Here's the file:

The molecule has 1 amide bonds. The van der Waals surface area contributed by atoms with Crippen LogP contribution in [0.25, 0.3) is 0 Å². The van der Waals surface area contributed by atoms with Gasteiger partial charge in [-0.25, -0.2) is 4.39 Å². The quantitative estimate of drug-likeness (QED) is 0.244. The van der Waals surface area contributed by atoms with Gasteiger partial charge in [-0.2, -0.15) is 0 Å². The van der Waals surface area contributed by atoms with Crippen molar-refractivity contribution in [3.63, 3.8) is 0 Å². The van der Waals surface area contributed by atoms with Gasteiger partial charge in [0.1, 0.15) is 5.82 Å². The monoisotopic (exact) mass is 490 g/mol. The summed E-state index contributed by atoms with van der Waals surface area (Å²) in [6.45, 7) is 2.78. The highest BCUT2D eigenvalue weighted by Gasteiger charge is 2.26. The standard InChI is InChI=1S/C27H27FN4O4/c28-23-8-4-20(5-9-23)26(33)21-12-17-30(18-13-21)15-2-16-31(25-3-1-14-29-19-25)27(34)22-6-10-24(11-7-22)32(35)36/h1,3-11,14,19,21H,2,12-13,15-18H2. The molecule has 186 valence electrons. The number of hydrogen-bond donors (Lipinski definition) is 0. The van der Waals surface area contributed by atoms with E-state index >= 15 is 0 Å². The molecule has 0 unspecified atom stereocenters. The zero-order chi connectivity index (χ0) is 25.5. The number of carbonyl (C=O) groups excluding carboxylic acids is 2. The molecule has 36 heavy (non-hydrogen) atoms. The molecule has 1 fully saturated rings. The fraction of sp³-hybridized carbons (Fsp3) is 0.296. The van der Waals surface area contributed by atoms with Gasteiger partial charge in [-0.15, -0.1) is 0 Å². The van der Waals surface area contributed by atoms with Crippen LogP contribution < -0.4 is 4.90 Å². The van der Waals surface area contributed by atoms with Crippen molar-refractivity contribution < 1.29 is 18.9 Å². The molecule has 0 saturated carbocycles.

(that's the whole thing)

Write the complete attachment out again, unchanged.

The molecule has 1 amide bonds. The van der Waals surface area contributed by atoms with Crippen LogP contribution in [0.25, 0.3) is 0 Å². The van der Waals surface area contributed by atoms with Gasteiger partial charge in [-0.25, -0.2) is 4.39 Å². The quantitative estimate of drug-likeness (QED) is 0.244. The van der Waals surface area contributed by atoms with Gasteiger partial charge in [-0.2, -0.15) is 0 Å². The van der Waals surface area contributed by atoms with Crippen molar-refractivity contribution in [3.63, 3.8) is 0 Å². The van der Waals surface area contributed by atoms with Gasteiger partial charge in [0.1, 0.15) is 5.82 Å². The monoisotopic (exact) mass is 490 g/mol. The summed E-state index contributed by atoms with van der Waals surface area (Å²) in [6.45, 7) is 2.78. The highest BCUT2D eigenvalue weighted by Gasteiger charge is 2.26. The standard InChI is InChI=1S/C27H27FN4O4/c28-23-8-4-20(5-9-23)26(33)21-12-17-30(18-13-21)15-2-16-31(25-3-1-14-29-19-25)27(34)22-6-10-24(11-7-22)32(35)36/h1,3-11,14,19,21H,2,12-13,15-18H2. The molecule has 186 valence electrons. The number of hydrogen-bond donors (Lipinski definition) is 0. The van der Waals surface area contributed by atoms with E-state index >= 15 is 0 Å². The molecule has 0 unspecified atom stereocenters. The zero-order chi connectivity index (χ0) is 25.5. The number of carbonyl (C=O) groups excluding carboxylic acids is 2. The molecule has 36 heavy (non-hydrogen) atoms. The molecule has 1 fully saturated rings. The fraction of sp³-hybridized carbons (Fsp3) is 0.296. The van der Waals surface area contributed by atoms with Gasteiger partial charge in [-0.15, -0.1) is 0 Å². The van der Waals surface area contributed by atoms with Crippen LogP contribution < -0.4 is 4.90 Å². The van der Waals surface area contributed by atoms with Crippen molar-refractivity contribution < 1.29 is 18.9 Å². The molecule has 0 saturated carbocycles.